Dragset said at the Seafood Expo North
America that twenty years ago in 1987 Norway was cognizant of and working to minimize bycatch, introducing a discard ban on
cod and haddock for economic and ethical
reasons. In 2009 Norway’s discard ban was
expanded to require all dead or dying species
of fish be landed, though viable fish can be
released back to the sea.
When a commercial operation discards
dead or dying fish instead of hauling them to
port, the bycatch becomes de facto unrecorded catches. This can skew fishery statistics,
which is problematic for the scientific assessment of stocks to develop best practices and
policies for fish management.
Alaska has multiple world-class fisheries.
Seafood is significant in Alaska as an economic driver, but fish are also an integral
part of the life and culture of every Alaskan.
Alaskans are fierce about protecting its fisheries, and that will only continue as new techniques and policies are developed in Alaska,
the United States, and internationally to keep
fisheries safe, clean, and productive. R
Dimitra Lavrakas is the former associate
editor of Alaska Business, and former
editor of The Arctic Sounder, The
Skagway News, and The Dutch Harbor
Regional partners including Japan, Canada,
Russia, South Korea, and China contribute to
enforcing fisheries regulations and other laws
in the area. Operation North Pacific Guard
has seen significant success since its inception
in 1992. In fact, “We have had zero foreign-flagged fishing vessels found illegally fishing in
the US exclusive economic zone surrounding
Alaska in 2015, 2016, or 2017,” Dykens says.
Despite the presence and persistence of multiple countries, IUU fishing continues in the
North Pacific, says Dykens. The most recent
incidents were three high-seas drift net fishing
vessels that were seized for fishing illegally, one
each in 2011, 2012, and 2014. In addition, foreign
partners have prosecuted twelve vessels for IUU
fishing from 2013 to the present.
In December 2016, the US government officially established the Seafood Import
Monitoring Program to address IUU fishing
products entering the market: reporting and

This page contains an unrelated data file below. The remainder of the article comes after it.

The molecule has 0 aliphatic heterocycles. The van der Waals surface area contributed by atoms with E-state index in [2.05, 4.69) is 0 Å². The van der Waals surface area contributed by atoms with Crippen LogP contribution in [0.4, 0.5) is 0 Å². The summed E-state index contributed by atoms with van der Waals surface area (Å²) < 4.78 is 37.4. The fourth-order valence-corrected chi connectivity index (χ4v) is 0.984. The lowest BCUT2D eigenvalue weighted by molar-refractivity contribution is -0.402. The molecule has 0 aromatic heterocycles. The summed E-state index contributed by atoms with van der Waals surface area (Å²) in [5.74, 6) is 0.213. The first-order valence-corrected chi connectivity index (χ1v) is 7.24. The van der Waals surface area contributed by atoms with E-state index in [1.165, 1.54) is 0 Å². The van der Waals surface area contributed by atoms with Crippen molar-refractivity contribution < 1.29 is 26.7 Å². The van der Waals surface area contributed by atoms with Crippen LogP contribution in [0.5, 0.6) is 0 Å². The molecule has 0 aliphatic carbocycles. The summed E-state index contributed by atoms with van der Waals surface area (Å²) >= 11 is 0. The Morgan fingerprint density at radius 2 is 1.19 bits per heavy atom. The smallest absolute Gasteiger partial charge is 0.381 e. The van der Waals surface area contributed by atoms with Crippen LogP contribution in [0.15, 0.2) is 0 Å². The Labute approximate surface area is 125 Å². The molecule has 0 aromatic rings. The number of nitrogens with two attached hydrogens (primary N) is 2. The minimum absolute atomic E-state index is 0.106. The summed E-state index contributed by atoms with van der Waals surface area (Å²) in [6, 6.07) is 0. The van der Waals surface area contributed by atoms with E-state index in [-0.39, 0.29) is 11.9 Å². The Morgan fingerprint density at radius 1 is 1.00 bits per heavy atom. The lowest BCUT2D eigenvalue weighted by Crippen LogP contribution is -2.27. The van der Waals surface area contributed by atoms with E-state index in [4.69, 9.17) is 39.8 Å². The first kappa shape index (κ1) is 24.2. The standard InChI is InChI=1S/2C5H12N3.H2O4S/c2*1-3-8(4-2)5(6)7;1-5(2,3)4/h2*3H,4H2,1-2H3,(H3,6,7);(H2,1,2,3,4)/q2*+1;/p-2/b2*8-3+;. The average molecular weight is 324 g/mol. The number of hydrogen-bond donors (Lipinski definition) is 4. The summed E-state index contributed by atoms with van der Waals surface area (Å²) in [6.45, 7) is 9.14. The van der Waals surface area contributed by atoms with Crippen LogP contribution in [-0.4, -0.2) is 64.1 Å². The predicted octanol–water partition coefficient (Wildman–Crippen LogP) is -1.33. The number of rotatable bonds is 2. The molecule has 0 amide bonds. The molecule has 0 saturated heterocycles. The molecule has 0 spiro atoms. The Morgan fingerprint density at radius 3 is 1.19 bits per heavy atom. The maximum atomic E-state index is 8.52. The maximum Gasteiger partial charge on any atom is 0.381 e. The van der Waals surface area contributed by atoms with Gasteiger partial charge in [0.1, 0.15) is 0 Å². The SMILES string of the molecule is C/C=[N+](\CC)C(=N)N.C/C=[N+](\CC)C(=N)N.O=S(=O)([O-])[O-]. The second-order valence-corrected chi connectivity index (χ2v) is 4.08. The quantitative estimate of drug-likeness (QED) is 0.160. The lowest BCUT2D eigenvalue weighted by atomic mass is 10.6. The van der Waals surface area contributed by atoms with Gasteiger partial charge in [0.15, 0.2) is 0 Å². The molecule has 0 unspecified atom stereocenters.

record-keeping requirements for certain seafood products were established to prevent illegally caught or improperly labeled seafood
from entering the US market. This first phase
applies to abalone, Atlantic cod, blue crab,
dolphinfish (mahi-mahi), grouper, red king
crab, Pacific cod, red snapper, sea cucumber,
sharks, shrimp, swordfish, and tunas.
The program coordinates efforts to combat
IUU with cooperation from local and state
governments, the fishing industry, and non-government organizations to create a risk-based (meaning penalties are applied) program to trace seafood from the net to the port.
“For the first time, there is a national mandate of a broad-based certification program
focused on traceability recognizing that
more information needs to arrive with the
fish,” Warner-Kramer said.
Bycatch is a classification of sea creature that
was unintentionally caught during commercial
fishing operations. Bycatch runs the range of
being entirely the wrong species to members of
the correct species that are the wrong size, sex,
or age. Bycatch is often discarded, tossed overboard back into the fishing area, though much
of the bycatch is often dead or non-viable.
The Magnuson-Stevens Fishery Conservation and Management Act requires, to the
extent practicable, that commercial fisher-men “(1) minimize bycatch and ( 2) to the
extent bycatch cannot be avoided, minimize
the mortality of such bycatch.” The Magnuson-Stevens Fishery Conservation and Management Act is a national standard that was
established in 1976 and amended in 1996 to
directly address overfishing and bycatch.
Deirdre Warner-Kramer discusses the federal
government’s approach to controlling illegal
“For the first time, there is a national mandate of a broad-based
certification program focused on traceability recognizing that
more information needs to arrive with the fish.”
Acting Deputy Director, Office of Marine Conservation, US Department of State
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